Our office recovered $125,000 for Pedestrian Hit by Vehicle while standing next to his car in the parking lot.
Our client, a thirty-eight year old male, was standing next to his car in the parking lot when another vehicle struck him in the leg. There was no damage to either vehicle. Because of this, the insurance carrier denied that there was an accident, and specifically, denied any contact by their vehicle to our client. And, to complicate matters, our client had a prior knee injury. That is, the injury sustained in this accident was the same injury that our client had sustained years earlier. This is a very common scenario that takes place in many injury cases.
The pre-existing injury defense argues that our client had injuries that existed prior to the accident. In particular, the injury to our client’s knee was incurred prior to this accident by a previous incident. Furthermore, this accident did not make his prior knee injury worse. The insurance carrier will attempt to support this argument by the medical records, usually x-rays or MRI scans taken before the accident and compared to x-rays and MRI’s taken after the accident. We use the same medical records to support the argument that the accident did in fact make our clients’ injury worse. As is common in these matters, two individuals, myself and the insurance adjuster, looking at the same facts, in this case the medical records, will come to vastly different conclusions. It is our burden to prove that our view of the medical records is correct. And that the adjuster’s view of the medical records is wrong.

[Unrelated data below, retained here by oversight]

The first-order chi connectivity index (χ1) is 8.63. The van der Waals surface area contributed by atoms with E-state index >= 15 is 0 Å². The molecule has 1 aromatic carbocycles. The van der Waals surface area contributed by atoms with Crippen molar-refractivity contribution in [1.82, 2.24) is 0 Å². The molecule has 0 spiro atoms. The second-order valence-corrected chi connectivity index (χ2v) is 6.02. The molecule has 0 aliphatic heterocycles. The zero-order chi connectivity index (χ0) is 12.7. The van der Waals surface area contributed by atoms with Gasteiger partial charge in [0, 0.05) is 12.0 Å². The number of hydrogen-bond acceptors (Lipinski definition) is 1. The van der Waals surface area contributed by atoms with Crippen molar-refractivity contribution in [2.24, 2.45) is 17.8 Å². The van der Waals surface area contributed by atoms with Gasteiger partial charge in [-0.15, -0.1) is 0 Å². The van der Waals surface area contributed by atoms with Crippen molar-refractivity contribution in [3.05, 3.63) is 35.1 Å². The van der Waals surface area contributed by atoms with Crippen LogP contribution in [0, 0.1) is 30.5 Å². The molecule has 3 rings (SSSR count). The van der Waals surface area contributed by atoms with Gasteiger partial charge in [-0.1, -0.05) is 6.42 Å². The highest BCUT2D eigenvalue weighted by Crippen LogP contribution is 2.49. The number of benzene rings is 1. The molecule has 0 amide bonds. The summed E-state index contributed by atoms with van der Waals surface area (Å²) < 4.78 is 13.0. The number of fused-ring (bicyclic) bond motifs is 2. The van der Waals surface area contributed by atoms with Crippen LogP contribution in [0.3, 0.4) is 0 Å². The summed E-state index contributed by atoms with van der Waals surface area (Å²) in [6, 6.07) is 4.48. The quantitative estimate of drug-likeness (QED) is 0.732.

To prevail on this issue, other matters besides the medical records are also used to prove that the accident made our clients’ pre-existing injury worse. Our clients’ work limitations before the accident were compared to his work limitations after the accident. The need for therapy after the accident was compared to his need for therapy before the accident. In general, our clients need for medical treatment immediately after the accident, including diagnostic testing, arthroscopy and other treatment was compared to our clients need for medical treatment immediately prior to the accident.
In short, simply proving an accident caused by the insured is not sufficient to recover compensation for your injury. You must also prove that the accident made your pre-existing condition worse. If you are involved in an accident, and had a pre-existing injury to that same part of your body, proving the extent of your injury can be problematic. In short, you can expect the insurance carrier to fight you on this issue.
Our office has been recovering compensation for our clients with pre-existing injuries for over thirty years. If you or your loved one were injured in an accident, call the Law Offices of Charles J. Gale.